Wilson's Photographic Magazine, Volume 46 (Google eBook)

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Edward L. Wilson, 1909 - Photography
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Page 475 - See what a grace was seated on this brow ; Hyperion's curls, the front of Jove himself, An eye like Mars, to threaten and command; A station like the herald Mercury New-lighted on a heaven-kissing hill ; A combination and a form indeed, Where every god did seem to set his seal To give the world assurance of a man : This was your husband.
Page 343 - This constitution may be altered or amended by a vote of three-fourths of the members present at any annual meeting, but no such change shall be made at any meeting at which less than fifty members are present.
Page 475 - Could you on this fair mountain leave to feed, And batten on this moor? Ha! have you eyes? You cannot call it love, for at your age The hey-day in the blood is tame, it's humble, And waits upon the judgment; and what judgment Would step from this to this? Sense...
Page 563 - I saw a runaway horse play battledore and shuttlecock with the citizens and traffic of a little Italian village, whose streets had not known so much commotion since the sailing of Columbus — I know how the Chinaman lives, and I have been through the homes of the Japanese — I have marveled at the daring of Alpine tobogganists and admired the wonderful skill of Norwegian ski jumpers — I have seen armies upon the battlefield and their return in triumph — I have looked upon weird dances and outlandish...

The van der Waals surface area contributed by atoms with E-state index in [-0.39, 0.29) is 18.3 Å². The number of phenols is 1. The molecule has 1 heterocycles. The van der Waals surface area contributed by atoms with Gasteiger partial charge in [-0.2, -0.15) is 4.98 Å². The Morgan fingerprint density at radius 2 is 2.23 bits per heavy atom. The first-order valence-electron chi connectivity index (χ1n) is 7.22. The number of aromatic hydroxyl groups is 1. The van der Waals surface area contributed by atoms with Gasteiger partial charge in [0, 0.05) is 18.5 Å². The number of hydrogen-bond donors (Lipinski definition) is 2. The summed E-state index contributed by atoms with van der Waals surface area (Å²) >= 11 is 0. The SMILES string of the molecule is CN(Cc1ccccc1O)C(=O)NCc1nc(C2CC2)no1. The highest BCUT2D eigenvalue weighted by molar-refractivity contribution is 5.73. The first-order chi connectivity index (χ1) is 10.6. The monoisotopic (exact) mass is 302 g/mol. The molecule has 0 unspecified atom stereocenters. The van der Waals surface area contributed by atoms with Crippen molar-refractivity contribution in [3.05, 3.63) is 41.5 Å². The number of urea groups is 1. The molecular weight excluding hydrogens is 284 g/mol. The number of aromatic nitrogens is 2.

Page 139 - Address . 11: The name and address of the competitor must be legibly written on a paper and enclosed in a sealed envelope in the same package in which the prints are forwarded. There is to be no writing on prints or mounts. 12 : We will promptly acknowledge the receipt of pictures, and when awards are made, will send each competitor a list of prize winners. 13 : Only recognized professional photographers conducting a studio will be allowed to compete in Class "A.
Page 434 - A picture should please at first sight, and appear to invite the spectator's attention : if, on the contrary, the general effect offends the eye, a second view is not always sought, whatever more substantial and intrinsic merit it may possess.
Page 562 - I have seen Niagara thunder over her gorge in the noblest frenzy ever beheld by man — I have watched a Queensland river under the white light of an Australasian moon go whirling and swirling through strange islands lurking with bandicoot and kangaroo — I have watched an English railroad train draw into a station, take on its passengers, and then chug away with its stubby little engine through the Yorkshire Dells, past old Norman Abbeys silhouetted against the skyline, while a cluster of century-aged...
Page 483 - The men who have achieved success are the men who have worked, read, thought more than was absolutely necessary, who have not been content with...
Page 138 - Due and reasonable care will be taken of all non-winning prints and, barring loss or accident, they will be returned to their owners at our expense, but we assume no responsibility of loss or damage. 7. The negatives from which all...
Page 51 - Any exhibit not having express charges prepaid will not be accepted. 4. The Association will not be responsible for any loss or damage to pictures in its charge, but special precaution will be taken by the Committee to insure the safe return of all exhibits.

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